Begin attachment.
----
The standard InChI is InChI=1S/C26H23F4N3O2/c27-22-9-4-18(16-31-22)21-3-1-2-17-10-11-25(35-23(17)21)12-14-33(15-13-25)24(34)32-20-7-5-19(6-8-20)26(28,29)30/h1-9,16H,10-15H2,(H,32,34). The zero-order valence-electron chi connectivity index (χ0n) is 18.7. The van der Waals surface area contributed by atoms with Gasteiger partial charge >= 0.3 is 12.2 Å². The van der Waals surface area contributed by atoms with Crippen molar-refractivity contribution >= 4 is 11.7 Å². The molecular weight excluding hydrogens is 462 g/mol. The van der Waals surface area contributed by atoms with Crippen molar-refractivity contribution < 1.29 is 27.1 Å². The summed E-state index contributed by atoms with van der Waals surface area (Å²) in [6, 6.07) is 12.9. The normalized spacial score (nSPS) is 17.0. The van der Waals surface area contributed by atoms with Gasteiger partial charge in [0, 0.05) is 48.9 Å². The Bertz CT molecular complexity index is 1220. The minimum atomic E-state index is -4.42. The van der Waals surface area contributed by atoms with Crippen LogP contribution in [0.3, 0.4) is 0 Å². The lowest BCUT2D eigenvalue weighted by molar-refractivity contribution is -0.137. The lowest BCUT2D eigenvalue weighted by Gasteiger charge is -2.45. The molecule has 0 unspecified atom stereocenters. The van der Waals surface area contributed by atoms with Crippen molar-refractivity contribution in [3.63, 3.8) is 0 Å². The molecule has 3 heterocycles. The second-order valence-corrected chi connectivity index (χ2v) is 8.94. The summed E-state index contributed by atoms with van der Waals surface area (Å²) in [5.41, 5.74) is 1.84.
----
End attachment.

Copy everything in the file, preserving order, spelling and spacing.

The standard InChI is InChI=1S/C26H23F4N3O2/c27-22-9-4-18(16-31-22)21-3-1-2-17-10-11-25(35-23(17)21)12-14-33(15-13-25)24(34)32-20-7-5-19(6-8-20)26(28,29)30/h1-9,16H,10-15H2,(H,32,34). The zero-order valence-electron chi connectivity index (χ0n) is 18.7. The van der Waals surface area contributed by atoms with Gasteiger partial charge >= 0.3 is 12.2 Å². The van der Waals surface area contributed by atoms with Crippen molar-refractivity contribution >= 4 is 11.7 Å². The molecular weight excluding hydrogens is 462 g/mol. The van der Waals surface area contributed by atoms with Crippen molar-refractivity contribution < 1.29 is 27.1 Å². The summed E-state index contributed by atoms with van der Waals surface area (Å²) in [6, 6.07) is 12.9. The normalized spacial score (nSPS) is 17.0. The van der Waals surface area contributed by atoms with Gasteiger partial charge in [0, 0.05) is 48.9 Å². The Bertz CT molecular complexity index is 1220. The minimum atomic E-state index is -4.42. The van der Waals surface area contributed by atoms with Crippen LogP contribution in [0.3, 0.4) is 0 Å². The lowest BCUT2D eigenvalue weighted by molar-refractivity contribution is -0.137. The lowest BCUT2D eigenvalue weighted by Gasteiger charge is -2.45. The molecule has 0 unspecified atom stereocenters. The van der Waals surface area contributed by atoms with Crippen molar-refractivity contribution in [3.63, 3.8) is 0 Å². The molecule has 3 heterocycles. The second-order valence-corrected chi connectivity index (χ2v) is 8.94. The summed E-state index contributed by atoms with van der Waals surface area (Å²) in [5.41, 5.74) is 1.84.